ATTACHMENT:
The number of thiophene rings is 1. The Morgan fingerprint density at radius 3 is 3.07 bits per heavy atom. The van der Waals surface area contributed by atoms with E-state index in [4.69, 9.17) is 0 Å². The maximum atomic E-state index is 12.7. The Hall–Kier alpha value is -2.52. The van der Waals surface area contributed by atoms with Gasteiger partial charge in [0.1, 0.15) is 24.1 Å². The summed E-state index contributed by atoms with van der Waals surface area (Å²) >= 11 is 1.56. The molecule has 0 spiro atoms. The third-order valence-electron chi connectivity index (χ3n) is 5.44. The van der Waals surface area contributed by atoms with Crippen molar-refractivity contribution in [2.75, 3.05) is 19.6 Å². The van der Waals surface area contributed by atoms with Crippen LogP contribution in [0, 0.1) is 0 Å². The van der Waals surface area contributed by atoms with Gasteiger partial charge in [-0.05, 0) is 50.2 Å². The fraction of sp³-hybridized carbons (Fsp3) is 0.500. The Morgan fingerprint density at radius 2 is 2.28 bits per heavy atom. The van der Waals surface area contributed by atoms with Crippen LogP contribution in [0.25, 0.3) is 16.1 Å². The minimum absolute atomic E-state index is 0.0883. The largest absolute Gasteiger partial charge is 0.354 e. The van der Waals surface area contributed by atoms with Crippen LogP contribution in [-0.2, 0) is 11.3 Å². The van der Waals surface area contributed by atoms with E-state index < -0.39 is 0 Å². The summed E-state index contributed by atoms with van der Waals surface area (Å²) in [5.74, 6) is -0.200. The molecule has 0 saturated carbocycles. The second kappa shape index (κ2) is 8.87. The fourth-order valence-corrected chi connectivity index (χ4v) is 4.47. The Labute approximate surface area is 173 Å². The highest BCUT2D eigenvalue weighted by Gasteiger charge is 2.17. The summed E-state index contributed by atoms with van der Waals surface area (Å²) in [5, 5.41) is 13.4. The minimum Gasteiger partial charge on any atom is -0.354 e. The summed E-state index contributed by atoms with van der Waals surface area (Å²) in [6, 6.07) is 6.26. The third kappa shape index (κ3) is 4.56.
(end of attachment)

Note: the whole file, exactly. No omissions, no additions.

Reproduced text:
The number of thiophene rings is 1. The Morgan fingerprint density at radius 3 is 3.07 bits per heavy atom. The van der Waals surface area contributed by atoms with E-state index in [4.69, 9.17) is 0 Å². The maximum atomic E-state index is 12.7. The Hall–Kier alpha value is -2.52. The van der Waals surface area contributed by atoms with Gasteiger partial charge in [0.1, 0.15) is 24.1 Å². The summed E-state index contributed by atoms with van der Waals surface area (Å²) >= 11 is 1.56. The molecule has 0 spiro atoms. The third-order valence-electron chi connectivity index (χ3n) is 5.44. The van der Waals surface area contributed by atoms with Crippen molar-refractivity contribution in [2.75, 3.05) is 19.6 Å². The van der Waals surface area contributed by atoms with Crippen LogP contribution in [0, 0.1) is 0 Å². The van der Waals surface area contributed by atoms with Gasteiger partial charge in [-0.05, 0) is 50.2 Å². The fraction of sp³-hybridized carbons (Fsp3) is 0.500. The Morgan fingerprint density at radius 2 is 2.28 bits per heavy atom. The van der Waals surface area contributed by atoms with Crippen LogP contribution in [0.25, 0.3) is 16.1 Å². The minimum absolute atomic E-state index is 0.0883. The largest absolute Gasteiger partial charge is 0.354 e. The van der Waals surface area contributed by atoms with Crippen LogP contribution in [-0.2, 0) is 11.3 Å². The van der Waals surface area contributed by atoms with E-state index < -0.39 is 0 Å². The summed E-state index contributed by atoms with van der Waals surface area (Å²) in [5.74, 6) is -0.200. The molecule has 0 saturated carbocycles. The second kappa shape index (κ2) is 8.87. The fourth-order valence-corrected chi connectivity index (χ4v) is 4.47. The Labute approximate surface area is 173 Å². The highest BCUT2D eigenvalue weighted by Gasteiger charge is 2.17. The summed E-state index contributed by atoms with van der Waals surface area (Å²) in [5, 5.41) is 13.4. The minimum Gasteiger partial charge on any atom is -0.354 e. The summed E-state index contributed by atoms with van der Waals surface area (Å²) in [6, 6.07) is 6.26. The third kappa shape index (κ3) is 4.56.